‘Planet Killer’ Asteroid Spotted Lurking in Sun’s Glare, Heading for Earth

'Planet Killer' Asteroid Spotted Lurking in Sun's Glare, Heading for Earth
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A great asteroid is heading towards from the earth orbit, but astronomers aren’t worried.

The rock has a diameter of 1.1 to 2.3 km and has been named 2022 AP7, discovered between the orbits of Earth and Venus.

The study, written in astronomical diary and conducted by the Carnegie Institution for Science in Washington, said it was the largest planet-killer-sized asteroid seen in eight years.

It was found through the Blanco 4-meter telescope in Chile.

2022 AP7 is one of three “pretty big” space rocks that could be dangerous, and may even be in the top 5% of the largest ever found, according to astronomers.

Study lead author Scott Sheppard explained that “any asteroid larger than 1 kilometer in size is considered a planet killer” because it would cause dust and pollutants to be pushed into the atmosphere.

And they could potentially stay there for a long time, blocking out sunlight and potentially causing a “mass extinction event” that hasn’t been seen on Earth for millions of years, according to Sheppard.

But while the idea of ​​an asteroid approaching Earth may remind people Adam McKay’s dystopian film “Don’t Look Up”, there’s a reason astronomers aren’t sounding the alarm.

It’s not likely to hit Earth, just Earth’s orbit. Our planet will be on the other side of the sun during its annual rotation when 2022 AP7 approaches it, meaning there’s no chance of a collision any time soon.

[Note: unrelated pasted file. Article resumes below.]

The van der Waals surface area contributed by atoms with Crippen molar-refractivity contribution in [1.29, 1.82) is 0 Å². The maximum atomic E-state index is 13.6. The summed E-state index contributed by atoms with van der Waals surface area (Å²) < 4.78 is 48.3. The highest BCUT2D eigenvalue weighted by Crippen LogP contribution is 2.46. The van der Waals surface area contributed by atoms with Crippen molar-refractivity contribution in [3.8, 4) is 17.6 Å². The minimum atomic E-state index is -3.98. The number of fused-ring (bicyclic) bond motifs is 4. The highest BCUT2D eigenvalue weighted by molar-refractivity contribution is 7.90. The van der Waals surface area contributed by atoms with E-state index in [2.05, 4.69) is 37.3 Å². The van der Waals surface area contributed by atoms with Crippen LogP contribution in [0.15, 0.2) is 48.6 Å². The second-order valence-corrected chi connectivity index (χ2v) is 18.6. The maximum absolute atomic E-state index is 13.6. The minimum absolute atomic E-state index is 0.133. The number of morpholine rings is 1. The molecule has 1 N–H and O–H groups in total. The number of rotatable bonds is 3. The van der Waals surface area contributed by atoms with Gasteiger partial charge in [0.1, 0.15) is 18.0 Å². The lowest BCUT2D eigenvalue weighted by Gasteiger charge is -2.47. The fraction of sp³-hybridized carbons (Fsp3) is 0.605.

Sheppard warned that it will eventually move closer to Earth during its orbit, but this will be centuries from now.

He added: “We don’t know the orbit of 2022 AP7 precisely enough to say much about its dangers centuries from now.”

In September, NASA Dart Mission to deter an asteroid was successful.

This could become a blueprint for avoiding any collision with Earth, suggesting that in the future we will be better protected against such dangers, although 2022 AP7 is probably too big to stop in this way right now with just one dart.

Director of the National Near Earth Object Information Center, Jay Tate, said The Guardian that Earth was a very small target.

“At the moment, however, the probability of impact is quite low. I wouldn’t say insignificant, but pretty low,” she said.

A television at NASA's Kennedy Space Center in Cape Canaveral, Florida, captures the final images from the Double Asteroid Redirection Test (DART).
A television at NASA’s Kennedy Space Center in Cape Canaveral, Florida, captures the final images from the Double Asteroid Redirection Test (DART).

JIM WATSON via Getty Images

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